Posted by John Thomas
The meeting was opened at 12:15 by President Tom Nash and followed by a “Thought for the Day” from Lee Padgett. Then the pledge of allegiance was led by Brooke Peppey. Lunch was served and the meeting itself started about 12:40. The lunch meeting was in the Winnetka Community House and with 29 of our 54 members (57%) in attendance. There were 6 guests present.
HAPPY BUCKS: Rich Lalley gave money in thanks to John Stone and, more importantly, to kick off the Operation Warm (winter coats for kids) 2017 campaign. Patti Van Cleave gave $25 honoring Luvie Owens’ 25 years of Rotary membership.
DIG & GRIN:  Mark Kotz delivered a low-key humorous story.
SPEAKER NOTES:  The speaker this day was introduced by Fred Schwimmer, who is his cousin. Jerry Markbreit was a legendary NFL Referee from 1976 to 1998 and then a replay official in 1999 and 2000. He had been a Big Ten referee for about 12 years.  He started his comments with a 7 minute DVD that showed him in action and included a few of his memorable, but rare, goofs.
Markbreit then entertained the attendees with a series of anecdotes illustrating how taking chances was beneficial to him. He also noted that no officials are perfect and the best ones are those who make the fewest mistakes.  He started his NFL career in 1976 as a line judge on the officiating team of the legendary referee, Tommy Bell. The first weekend on that team, Bell told him a custom was to start their Sundays with a trip to a local church. Markbreit noted he was Jewish and Bell said “come any way, you might learn something”. The officiating crew had a perfect Sunday and Markbreit went to church every game Sunday.  Living in Chicago, he and his 6 person officiating team did not call a Bears home game for the first 11 years of his NFL work. When he finally got that assignment, it was a Bears vs Green Bay game. In a complex double-penalty play, a Green Bay player illegally jammed quarterback Jim McMahon into the ground. He called the penalty in the Bears favor rather than have it be offset. The Green Bay action was so flagrant Markbreit felt it appropriate to step outside the rules.  He said heart, humor and toughness were needed to be an NFL official – and in college or high school football as well. However, the most important skill is the ability to focus on the split seconds when the action occurs.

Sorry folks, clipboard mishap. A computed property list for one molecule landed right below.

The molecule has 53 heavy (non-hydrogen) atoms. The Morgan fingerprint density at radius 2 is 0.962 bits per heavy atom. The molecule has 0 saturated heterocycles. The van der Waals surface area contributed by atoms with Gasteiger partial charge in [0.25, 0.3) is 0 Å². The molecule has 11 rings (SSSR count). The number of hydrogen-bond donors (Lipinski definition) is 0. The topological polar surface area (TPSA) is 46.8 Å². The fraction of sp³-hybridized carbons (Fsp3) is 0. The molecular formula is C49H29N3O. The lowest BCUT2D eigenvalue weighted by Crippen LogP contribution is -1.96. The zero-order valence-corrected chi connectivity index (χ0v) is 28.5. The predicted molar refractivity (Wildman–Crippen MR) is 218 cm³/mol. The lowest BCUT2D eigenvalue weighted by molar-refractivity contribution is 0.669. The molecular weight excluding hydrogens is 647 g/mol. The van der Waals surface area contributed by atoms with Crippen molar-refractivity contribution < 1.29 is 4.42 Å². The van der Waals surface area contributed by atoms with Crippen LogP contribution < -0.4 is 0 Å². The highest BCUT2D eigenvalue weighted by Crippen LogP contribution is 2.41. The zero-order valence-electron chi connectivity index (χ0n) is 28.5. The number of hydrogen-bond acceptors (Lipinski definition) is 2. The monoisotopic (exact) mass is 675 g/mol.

He finished speaking with time left for a few questions. The first was asking his opinion on instant replay. With a wry smile he said that it was here to stay. When asked about the officiating team he worked with, he said they worked 16 weekends a year and the team stayed mostly the same year after year. His mates became some of his lifelong friends. Lastly, he said he shares everyone’s concerns about the recent finds on the CTE (chronic traumatic encephalopathy) danger.
The meeting closed at 1:34 with the recitation of Rotary’s 4-way test.